Chapter 2 Setting up Mobile Action i-gotU 120 travel and sports loggers for data collection and extracting data

Chapter 3 Sorting bad data from Mobile Action i-gotU GT120 travel and sports loggers

Chapter 4 Converting Longitude and Latitude to UTM

Chapter 6 Generating Accurate Elevation measurements and 7 Generating Slope utilization data

Chapter 8 Generating Distance from Water measurements

Chapter 9 Utilize Pivot Tables in Excel to easily calculate Means, Mins, Max, and Counts

Dr. Kussainova prepares GPS collar for field work.

Open Data Resources

In alliance with NASA, our researchers openly share their data with the broader community. The latest information and resources from our project can be found here for exploration and education.

Data use policy

Use of this data is for demonstrative and educational use only. To publish this data or apply it in other for-profit endeavours, please contact Dr. Jiquan Chen for information. For help interpreting the data, contact the author listed. Information provided here does not conflict with our committment to confidentiality or expose personal information from survey participants.

Land cover change sankey diagram
  • Akmola Land cover transition
  • Aktobe Land cover transition
  • Almaty Land cover transition
  • Arxangai Land cover transition
  • Tov Land cover transition
  • Dornod Land cover transition
  • Publications

    Journal Articles

    1. Fernández-Giméneza, M.E., N.H. Venable, J. Angerer, S.R. Fassnacht, R.S. Reidb, j. Khishigbayar. (2017). Exploring linked ecological and cultural tipping points in Mongolia. Anthropocene 17: 46-69.
    2. Dong, G., F. Zhao, J. Chen, Y. Zhang, L. Qu, S. Jiang, B. Ochirbat, J. Chen, X. Xin, C. Shao. 2020. Non-climatic component provoked substantial spatiotemporal changes of carbon and water use efficiency on the Mongolian Plateau. Environmental Research Letter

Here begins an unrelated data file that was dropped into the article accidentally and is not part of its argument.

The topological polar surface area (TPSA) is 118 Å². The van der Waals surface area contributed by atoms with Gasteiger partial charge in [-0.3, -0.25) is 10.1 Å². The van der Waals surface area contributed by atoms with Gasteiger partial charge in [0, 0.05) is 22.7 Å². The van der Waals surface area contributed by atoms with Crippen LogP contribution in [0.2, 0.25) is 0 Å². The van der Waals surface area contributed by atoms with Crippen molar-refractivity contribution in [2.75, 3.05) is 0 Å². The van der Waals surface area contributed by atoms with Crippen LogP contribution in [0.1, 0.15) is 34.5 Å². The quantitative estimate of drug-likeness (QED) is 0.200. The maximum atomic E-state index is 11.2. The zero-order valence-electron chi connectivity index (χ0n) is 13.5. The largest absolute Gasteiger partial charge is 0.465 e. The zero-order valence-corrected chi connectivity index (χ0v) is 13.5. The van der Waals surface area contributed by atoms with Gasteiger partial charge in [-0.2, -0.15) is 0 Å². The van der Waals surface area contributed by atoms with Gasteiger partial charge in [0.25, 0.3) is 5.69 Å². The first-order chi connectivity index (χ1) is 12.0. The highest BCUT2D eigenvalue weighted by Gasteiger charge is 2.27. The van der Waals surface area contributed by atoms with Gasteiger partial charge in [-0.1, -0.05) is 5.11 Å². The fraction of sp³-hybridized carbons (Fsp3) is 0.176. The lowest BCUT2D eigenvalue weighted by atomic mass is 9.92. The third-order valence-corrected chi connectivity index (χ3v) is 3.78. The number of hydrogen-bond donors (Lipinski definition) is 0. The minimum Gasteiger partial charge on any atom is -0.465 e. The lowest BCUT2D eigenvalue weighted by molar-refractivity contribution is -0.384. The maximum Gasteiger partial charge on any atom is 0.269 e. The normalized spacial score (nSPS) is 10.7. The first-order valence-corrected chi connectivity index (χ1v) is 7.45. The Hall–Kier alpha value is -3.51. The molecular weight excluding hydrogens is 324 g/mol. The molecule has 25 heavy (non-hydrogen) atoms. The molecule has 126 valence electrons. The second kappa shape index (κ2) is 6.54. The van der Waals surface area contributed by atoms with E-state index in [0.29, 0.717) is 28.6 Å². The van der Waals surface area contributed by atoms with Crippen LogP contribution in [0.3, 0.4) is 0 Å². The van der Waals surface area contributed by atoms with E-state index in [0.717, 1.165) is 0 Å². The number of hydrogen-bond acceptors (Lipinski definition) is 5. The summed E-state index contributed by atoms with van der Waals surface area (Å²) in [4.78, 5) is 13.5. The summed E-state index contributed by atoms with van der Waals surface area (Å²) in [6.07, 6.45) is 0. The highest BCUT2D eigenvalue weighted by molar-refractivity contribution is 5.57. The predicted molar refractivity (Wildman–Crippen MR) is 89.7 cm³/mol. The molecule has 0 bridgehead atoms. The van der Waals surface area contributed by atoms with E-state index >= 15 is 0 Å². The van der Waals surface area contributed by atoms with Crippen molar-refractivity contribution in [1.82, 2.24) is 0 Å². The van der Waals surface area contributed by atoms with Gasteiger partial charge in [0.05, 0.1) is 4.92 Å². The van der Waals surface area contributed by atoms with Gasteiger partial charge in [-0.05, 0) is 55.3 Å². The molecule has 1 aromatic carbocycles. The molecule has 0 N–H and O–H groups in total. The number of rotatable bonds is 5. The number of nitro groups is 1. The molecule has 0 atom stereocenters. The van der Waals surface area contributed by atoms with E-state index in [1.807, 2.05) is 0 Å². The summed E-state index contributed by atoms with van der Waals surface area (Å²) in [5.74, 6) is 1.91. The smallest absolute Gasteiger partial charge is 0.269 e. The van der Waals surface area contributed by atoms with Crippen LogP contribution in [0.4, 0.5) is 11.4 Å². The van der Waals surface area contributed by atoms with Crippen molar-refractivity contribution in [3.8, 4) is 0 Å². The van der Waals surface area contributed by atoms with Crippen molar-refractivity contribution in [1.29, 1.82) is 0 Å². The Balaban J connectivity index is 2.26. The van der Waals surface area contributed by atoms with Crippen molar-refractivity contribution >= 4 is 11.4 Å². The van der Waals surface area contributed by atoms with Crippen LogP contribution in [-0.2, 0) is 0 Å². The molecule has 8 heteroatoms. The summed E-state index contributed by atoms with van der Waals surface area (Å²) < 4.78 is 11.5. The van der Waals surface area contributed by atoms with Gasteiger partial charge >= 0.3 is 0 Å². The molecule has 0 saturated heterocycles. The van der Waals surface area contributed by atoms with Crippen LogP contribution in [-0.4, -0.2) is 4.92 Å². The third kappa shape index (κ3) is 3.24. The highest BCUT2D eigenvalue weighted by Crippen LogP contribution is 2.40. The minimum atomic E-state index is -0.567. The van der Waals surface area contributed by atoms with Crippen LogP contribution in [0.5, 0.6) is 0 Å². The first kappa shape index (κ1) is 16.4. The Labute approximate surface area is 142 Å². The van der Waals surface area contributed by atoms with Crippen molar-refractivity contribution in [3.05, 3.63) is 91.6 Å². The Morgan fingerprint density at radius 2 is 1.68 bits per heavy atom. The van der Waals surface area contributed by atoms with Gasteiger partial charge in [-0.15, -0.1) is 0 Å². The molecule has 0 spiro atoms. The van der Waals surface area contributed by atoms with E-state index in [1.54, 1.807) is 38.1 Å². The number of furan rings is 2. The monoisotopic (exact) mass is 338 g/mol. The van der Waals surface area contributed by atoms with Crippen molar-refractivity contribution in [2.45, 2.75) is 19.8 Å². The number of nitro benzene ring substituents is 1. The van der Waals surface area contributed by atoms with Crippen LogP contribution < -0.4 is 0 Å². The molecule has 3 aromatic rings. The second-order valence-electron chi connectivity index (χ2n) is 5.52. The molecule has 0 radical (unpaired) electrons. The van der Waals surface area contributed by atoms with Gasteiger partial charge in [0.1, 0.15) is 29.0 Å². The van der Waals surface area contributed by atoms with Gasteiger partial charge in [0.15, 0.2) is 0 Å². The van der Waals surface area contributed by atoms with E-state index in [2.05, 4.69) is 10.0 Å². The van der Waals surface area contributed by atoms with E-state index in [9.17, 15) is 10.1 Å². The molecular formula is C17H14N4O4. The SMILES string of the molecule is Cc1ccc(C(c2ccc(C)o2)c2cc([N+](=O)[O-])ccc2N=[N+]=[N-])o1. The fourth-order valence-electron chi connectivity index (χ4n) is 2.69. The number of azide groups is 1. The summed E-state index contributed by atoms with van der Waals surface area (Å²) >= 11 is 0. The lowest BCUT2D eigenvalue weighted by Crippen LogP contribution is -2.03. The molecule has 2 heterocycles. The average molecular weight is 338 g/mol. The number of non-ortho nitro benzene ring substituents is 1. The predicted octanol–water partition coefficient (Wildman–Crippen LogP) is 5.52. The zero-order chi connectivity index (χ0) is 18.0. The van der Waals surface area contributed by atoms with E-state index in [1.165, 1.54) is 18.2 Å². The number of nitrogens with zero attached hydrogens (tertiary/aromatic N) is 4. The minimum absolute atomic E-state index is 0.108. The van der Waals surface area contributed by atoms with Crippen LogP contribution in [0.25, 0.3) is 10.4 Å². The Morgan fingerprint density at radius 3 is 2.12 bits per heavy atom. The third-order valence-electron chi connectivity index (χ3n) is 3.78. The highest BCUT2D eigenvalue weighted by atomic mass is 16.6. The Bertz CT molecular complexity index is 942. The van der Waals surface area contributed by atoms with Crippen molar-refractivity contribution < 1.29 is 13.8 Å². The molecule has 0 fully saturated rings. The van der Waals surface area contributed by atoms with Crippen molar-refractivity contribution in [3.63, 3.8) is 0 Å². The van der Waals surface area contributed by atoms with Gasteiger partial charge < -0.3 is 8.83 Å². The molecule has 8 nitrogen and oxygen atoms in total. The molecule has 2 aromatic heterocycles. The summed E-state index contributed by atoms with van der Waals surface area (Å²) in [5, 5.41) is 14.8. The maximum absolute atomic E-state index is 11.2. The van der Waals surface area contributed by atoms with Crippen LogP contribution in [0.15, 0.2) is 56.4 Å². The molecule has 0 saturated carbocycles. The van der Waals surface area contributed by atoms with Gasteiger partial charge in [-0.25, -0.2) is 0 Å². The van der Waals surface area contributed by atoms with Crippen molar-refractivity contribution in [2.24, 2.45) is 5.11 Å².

3. Gutman, G., J. Chen, G., Henebry (Eds.). 2020. Landscape Dynamics of Drylands across Greater Central Asia: People, Societies, and Ecosystems.
    4. Henebry, G. M., N., Moore, and J. Chen. 2020. Land-Atmosphere Interactions. Oxford Bibliographies in Geography. Jan 15, 2020.
    5. Qu., L., G. Dong, H. J. De Boeck, L. Tian, J. Chen, H. Tang, X. Xin, J. Chen, Y. Hu, and C. Shao. 2019. Joint forcing of heat waves and mowing poses a threat to grassland ecosystems: Evidence from a manipulative experiment. Land Degradation & Development DOI:10.1002/ldr.3483

    Team Members

    Jiquan Chen Professor, PI
    Michigan State University
    Jinhua Zhao Professor, Co-I
    Michigan State University
    Ranjeet John Assistant Professor, Co-I
    University of South Dakota
    Jing Yuan Research Associate
    Michigan State University
    Colt Knight Assistant Professor of Extension, Collaborator
    The University of Maine
    Tlektes I. Yespolov Professor, Academician of NAS RK, Chairman of the Board - Rector,   Collaborator
    Kazakh National Agrarian Research University
    Maira Kussainova Head of Sustainable Agriculture Center, Collaborator
    AgriTech Hub Kazakh National Agrarian Research University
    Abdirahman Ombayev Professor, Head of the department “Livestock production technology” Collaborator
    Kazakh National Agrarian Research University
    Kuat Nurgazy Professor, Department “Livestock production technology ”, Collaborator
    Kazakh National Agrarian Research University
    Kanat Tazhen Senior lecturer of the department “Technology and Food Safety”, Collaborator
    Kazakh National Agrarian Research University
    Timur Tamenov Specialist of the Sustainable Agriculture Center, Collaborator
    Kazakh National Agrarian Research University
    Gulnaz Iskakova Head of the Situational Center , Collaborator
    Kazakh National Agrarian Research University
    Batkhishig Ochirbat Collaborator
    Dinara Yessimova Collaborator
    Eurasian National University
    Amarjargal Amartuvshin Professor, Collaborator
    University of the Humanities, Mongolia
    Marat Beksultanov Collaborator
    AgriTech Kazakhstan
    Diana Dushniyazova Collaborator
    AgriTech Kazakhstan
    Venkatesh Kolluru PhD Student
    University of South Dakota


    Center for Global Change and Earth Observations

    202 Manly Miles Bldg. 1405 South Harrison Road
    Michigan State University, East Lansing, MI 48823